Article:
« Reply #9 on: April 23, 2019, 10:08:08 PM »
The fact that the Southeast Busway reached capacity within a decade shows it was a complete failure not a success. It obviously should have been rail.

This is a very interesting point. If you think back to 2000 - the rail and bus networks weren't integrated (aside from Railbuses in the outer suburbs and on the coasts) in terms of fares and the only 'frequent' part of the network was from Roma St to Corinda, which had trains running every 15 minutes during the weekday interpeak only.

Would the SE Busway have succeeded as a railway line running every half an hour? Probably not. The busway has proven that frequency and decent feeder services are what make a service successful.

Something needs to be done about the Western Suburbs into Indooroopilly. Could look at rail option or busway.

The Western Suburbs has a grade-separated transit corridor already, it is called the Ipswich / Springfield line. Buses should be feeding into that, and the station integrated with that, before we even look at pouring even more concrete at the cost of a few billion. The money is better off spent extending the busways out to Capalaba or Aspley.
Is it really that hard to run frequent, reliable public transport?

Offline verbatim9

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Re: SEQ Busway expansion
« Reply #10 on: April 23, 2019, 10:32:06 PM »
The fact that the Southeast Busway reached capacity within a decade shows it was a complete failure not a success. It obviously should have been rail.

This is a very interesting point. If you think back to 2000 - the rail and bus networks weren't integrated (aside from Railbuses in the outer suburbs and on the coasts) in terms of fares and the only 'frequent' part of the network was from Roma St to Corinda, which had trains running every 15 minutes during the weekday interpeak only.

Would the SE Busway have succeeded as a railway line running every half an hour? Probably not. The busway has proven that frequency and decent feeder services are what make a service successful.

Something needs to be done about the Western Suburbs into Indooroopilly. Could look at rail option or busway.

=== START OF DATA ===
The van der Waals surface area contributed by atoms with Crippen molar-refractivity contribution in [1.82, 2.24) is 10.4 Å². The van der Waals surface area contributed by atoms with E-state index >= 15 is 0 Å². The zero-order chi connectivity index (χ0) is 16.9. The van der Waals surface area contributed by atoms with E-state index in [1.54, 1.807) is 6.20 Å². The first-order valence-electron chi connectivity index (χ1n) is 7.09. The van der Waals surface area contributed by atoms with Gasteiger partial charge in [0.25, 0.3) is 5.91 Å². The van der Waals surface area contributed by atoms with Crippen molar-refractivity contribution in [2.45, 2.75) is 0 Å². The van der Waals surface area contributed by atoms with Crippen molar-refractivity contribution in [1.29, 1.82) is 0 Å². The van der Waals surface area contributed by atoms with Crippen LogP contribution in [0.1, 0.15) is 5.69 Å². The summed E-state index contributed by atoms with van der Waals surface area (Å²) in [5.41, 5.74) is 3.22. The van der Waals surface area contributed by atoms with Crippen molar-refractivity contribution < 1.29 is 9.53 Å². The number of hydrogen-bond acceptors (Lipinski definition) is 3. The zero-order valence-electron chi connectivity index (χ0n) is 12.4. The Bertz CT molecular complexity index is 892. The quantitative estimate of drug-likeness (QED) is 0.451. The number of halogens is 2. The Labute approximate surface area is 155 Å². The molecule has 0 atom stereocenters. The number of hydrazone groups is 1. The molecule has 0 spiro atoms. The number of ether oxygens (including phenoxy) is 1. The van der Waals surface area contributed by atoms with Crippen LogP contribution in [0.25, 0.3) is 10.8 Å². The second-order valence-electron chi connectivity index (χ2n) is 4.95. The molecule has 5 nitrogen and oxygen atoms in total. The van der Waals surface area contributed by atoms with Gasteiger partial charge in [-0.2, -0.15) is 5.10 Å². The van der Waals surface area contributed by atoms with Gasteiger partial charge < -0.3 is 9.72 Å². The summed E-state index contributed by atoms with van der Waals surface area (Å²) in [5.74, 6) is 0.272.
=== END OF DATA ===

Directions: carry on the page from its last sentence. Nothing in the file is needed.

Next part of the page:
The Western Suburbs has a grade-separated transit corridor already, it is called the Ipswich / Springfield line. Buses should be feeding into that, and the station integrated with that, before we even look at pouring even more concrete at the cost of a few billion. The money is better off spent extending the busways out to Capalaba or Aspley.
It would of been good if Briz Tram got up and running. Would of had Trams down to Eight Mile Plains, down Mains road to Sunnybank as well as to West end and UQ, North to Newstead and Chermside by now and maybe out East. It would of gained traction very quickly.

But I wonder if the BUZ network would of been sacrificed?

Offline timh

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Re: SEQ Busway expansion
« Reply #11 on: April 23, 2019, 10:40:00 PM »

The Western Suburbs has a grade-separated transit corridor already, it is called the Ipswich / Springfield line. Buses should be feeding into that, and the station integrated with that, before we even look at pouring even more concrete at the cost of a few billion. The money is better off spent extending the busways out to Capalaba or Aspley.

Finishing the existing planned busways to Bracken Ridge / Capalaba / Springwood should definitely be an immediate priority. Not to mention building the missing link. These routes (especially the BUZ services on the SE Busway) are some of the most successful public transport routes in the state. It's a no brainer.